First published in August of 2009, I was reminded of this piece because today, November 15, is the Great American Smokeout . I used to hate this day back then as any addict would hate the mention of giving up their drug of choice. Happily, I wont birth this baby in a cloud of smoke (sorry Eamon). I was my own hero then and hope I will always be.
A year and a half ago, I, Shalagh Hogan, officially stopped smoking. That’s right, I did it. I ceased to light up . I quit. And let me tell you, I was the poster child for smoking. I was the quintessential, make no apologies, completely entitled to my addiction kind of smoker. At parties, I’d be outside with my fellow smoker whom I found way more interesting than the inside people. We had tales to tell. We oozed interesting conversation… or maybe we were jacked up on nicotine and grateful just to have someone to talk to. We were united.
My smoking habit was a product of my hard-earned neuroses and soothed this as well. Of course, at age fifteen, I wanted to impress the peers and I could afford the $1.25 a pack habit with my babysitting/counter help money. I was a punk and loved the disapproval of everyone, especially my mother. One of my sister’s fondest Shalagh memories is of me emptying my purse abruptly onto a sidewalk frantically exclaiming, “I just dropped my lit cigarette in my purse”.
The thought of existence without smoking was silly. It was my comfort and my friend. When I had a baby and thought my head would pop off, it was no time to quit. And, yes, after delivering my baby, the nurse with the raspy voice mentioned that the baby might be going through nicotine withdrawal too.
And then, a sinus infection from hell that lasted from Thanksgiving 2007 through past New Year’s Day 2008, had me on my knees weeping and swearing to change if my pain would just end. The fear of never being well again as each consecutive antibiotic failed to bring back my sense of smell, had me asking myself, “What can I do to be my own hero?” I answered, “Quit smoking”.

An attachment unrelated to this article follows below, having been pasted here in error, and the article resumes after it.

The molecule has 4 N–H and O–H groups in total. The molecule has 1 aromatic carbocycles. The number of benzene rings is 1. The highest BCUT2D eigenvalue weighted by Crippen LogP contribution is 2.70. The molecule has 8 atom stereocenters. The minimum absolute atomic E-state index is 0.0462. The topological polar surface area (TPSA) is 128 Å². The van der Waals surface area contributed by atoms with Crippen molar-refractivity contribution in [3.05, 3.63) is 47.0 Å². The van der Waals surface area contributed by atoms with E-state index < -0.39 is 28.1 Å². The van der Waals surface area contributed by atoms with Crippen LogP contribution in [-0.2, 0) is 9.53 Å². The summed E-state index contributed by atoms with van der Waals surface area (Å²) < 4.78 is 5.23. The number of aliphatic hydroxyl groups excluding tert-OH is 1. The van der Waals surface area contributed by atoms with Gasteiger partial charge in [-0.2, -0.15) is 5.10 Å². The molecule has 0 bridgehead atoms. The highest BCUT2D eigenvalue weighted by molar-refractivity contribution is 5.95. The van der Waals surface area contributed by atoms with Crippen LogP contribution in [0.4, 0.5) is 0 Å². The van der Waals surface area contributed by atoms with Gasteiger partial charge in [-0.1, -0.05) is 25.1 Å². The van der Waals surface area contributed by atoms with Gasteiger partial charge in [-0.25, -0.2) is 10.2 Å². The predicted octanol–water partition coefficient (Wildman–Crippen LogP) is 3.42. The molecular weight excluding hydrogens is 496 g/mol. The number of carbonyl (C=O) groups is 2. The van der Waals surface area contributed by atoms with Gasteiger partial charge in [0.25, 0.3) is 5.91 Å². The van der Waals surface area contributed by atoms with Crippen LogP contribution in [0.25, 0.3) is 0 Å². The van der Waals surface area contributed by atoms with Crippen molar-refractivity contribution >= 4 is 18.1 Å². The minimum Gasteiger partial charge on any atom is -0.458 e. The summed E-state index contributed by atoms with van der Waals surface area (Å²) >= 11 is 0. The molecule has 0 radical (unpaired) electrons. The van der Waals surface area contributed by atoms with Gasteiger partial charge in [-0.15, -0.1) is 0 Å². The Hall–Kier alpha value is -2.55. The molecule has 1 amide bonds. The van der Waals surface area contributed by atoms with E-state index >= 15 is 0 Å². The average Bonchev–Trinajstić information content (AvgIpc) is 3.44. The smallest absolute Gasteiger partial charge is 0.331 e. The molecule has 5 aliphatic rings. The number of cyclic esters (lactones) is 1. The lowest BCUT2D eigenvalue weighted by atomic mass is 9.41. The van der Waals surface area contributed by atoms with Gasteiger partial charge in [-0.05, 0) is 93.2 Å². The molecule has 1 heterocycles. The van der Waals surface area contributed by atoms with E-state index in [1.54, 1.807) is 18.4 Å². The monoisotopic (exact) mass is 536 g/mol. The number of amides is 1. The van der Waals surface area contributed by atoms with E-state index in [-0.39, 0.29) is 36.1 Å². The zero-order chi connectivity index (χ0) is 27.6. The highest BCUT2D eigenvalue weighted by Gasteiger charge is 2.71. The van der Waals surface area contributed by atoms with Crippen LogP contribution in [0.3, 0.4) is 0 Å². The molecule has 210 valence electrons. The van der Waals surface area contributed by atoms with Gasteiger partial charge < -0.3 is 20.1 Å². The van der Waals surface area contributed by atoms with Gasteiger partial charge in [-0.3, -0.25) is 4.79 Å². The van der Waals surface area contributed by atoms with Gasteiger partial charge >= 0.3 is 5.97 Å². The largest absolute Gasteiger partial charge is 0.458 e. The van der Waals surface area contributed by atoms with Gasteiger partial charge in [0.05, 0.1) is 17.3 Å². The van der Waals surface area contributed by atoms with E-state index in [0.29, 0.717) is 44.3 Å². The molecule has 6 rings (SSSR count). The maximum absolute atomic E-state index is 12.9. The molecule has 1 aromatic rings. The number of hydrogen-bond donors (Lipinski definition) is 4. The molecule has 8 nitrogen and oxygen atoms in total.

I reread my journal to cull some truths about my habit and wrote fifteen down on slips of paper. I then put them in envelopes accompanied by five dollar bills, the cost of a pack of smokes. Then I got my apparently incompetent doctor to write me a prescription for Chantix, an anti-depressant used as a smoking cessation drug, and that was the beginning of the end. I had a quitting buddy at the same time. My new routine was to sit in a new chair with my coffee every morning and open one of those envelopes and read one of those truths (It will set you free). These were not someone else’s truths but one’s I had “coughed up” for myself. And here are a few of them:
· I don’t specifically remember any of the cigarettes I ever smoked.
· I often chose to run away for a smoke break rather than start creative projects and as an avoidance tactic.
· It’s who I used to be, not who I want to be.
· If I get through this, I’ll be the bravest person I know.
My quit date will forever be February 9, 2008.The even better news was that my husband quit three weeks later. My son has no memories of us as smokers. This is not to say, as a teenager he won’t come in contact with it. My parents were militant non-smokers but my sister and I became smokers. I’ll miss my outside friends at parties. I don’t go to that many parties anymore, however. I started running as a way to keep up my metabolism and but have neither gained nor lost any real weight. I do have pucker lines around my mouth and that is, thank goodness, the only regret I have. I made it out alive.